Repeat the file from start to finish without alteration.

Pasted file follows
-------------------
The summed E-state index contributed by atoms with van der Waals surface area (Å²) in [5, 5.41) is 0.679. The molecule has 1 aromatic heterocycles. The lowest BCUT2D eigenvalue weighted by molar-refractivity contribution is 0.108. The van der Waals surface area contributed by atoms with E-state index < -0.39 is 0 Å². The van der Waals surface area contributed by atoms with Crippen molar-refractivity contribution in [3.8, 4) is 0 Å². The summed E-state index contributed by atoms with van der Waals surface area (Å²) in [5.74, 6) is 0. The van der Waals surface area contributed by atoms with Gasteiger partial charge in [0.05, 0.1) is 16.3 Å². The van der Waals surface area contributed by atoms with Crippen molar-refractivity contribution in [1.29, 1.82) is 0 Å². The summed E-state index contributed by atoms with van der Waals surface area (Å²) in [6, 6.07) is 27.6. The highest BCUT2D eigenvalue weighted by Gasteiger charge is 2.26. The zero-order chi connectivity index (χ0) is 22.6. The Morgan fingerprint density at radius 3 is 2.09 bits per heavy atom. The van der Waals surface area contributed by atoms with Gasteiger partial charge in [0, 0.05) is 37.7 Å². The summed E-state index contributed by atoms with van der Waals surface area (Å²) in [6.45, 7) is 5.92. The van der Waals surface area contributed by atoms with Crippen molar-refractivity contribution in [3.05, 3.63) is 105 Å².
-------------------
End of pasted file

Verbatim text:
The summed E-state index contributed by atoms with van der Waals surface area (Å²) in [5, 5.41) is 0.679. The molecule has 1 aromatic heterocycles. The lowest BCUT2D eigenvalue weighted by molar-refractivity contribution is 0.108. The van der Waals surface area contributed by atoms with E-state index < -0.39 is 0 Å². The van der Waals surface area contributed by atoms with Crippen molar-refractivity contribution in [3.8, 4) is 0 Å². The summed E-state index contributed by atoms with van der Waals surface area (Å²) in [5.74, 6) is 0. The van der Waals surface area contributed by atoms with Gasteiger partial charge in [0.05, 0.1) is 16.3 Å². The van der Waals surface area contributed by atoms with Crippen molar-refractivity contribution in [1.29, 1.82) is 0 Å². The summed E-state index contributed by atoms with van der Waals surface area (Å²) in [6, 6.07) is 27.6. The highest BCUT2D eigenvalue weighted by Gasteiger charge is 2.26. The zero-order chi connectivity index (χ0) is 22.6. The Morgan fingerprint density at radius 3 is 2.09 bits per heavy atom. The van der Waals surface area contributed by atoms with Gasteiger partial charge in [0, 0.05) is 37.7 Å². The summed E-state index contributed by atoms with van der Waals surface area (Å²) in [6.45, 7) is 5.92. The van der Waals surface area contributed by atoms with Crippen molar-refractivity contribution in [3.05, 3.63) is 105 Å².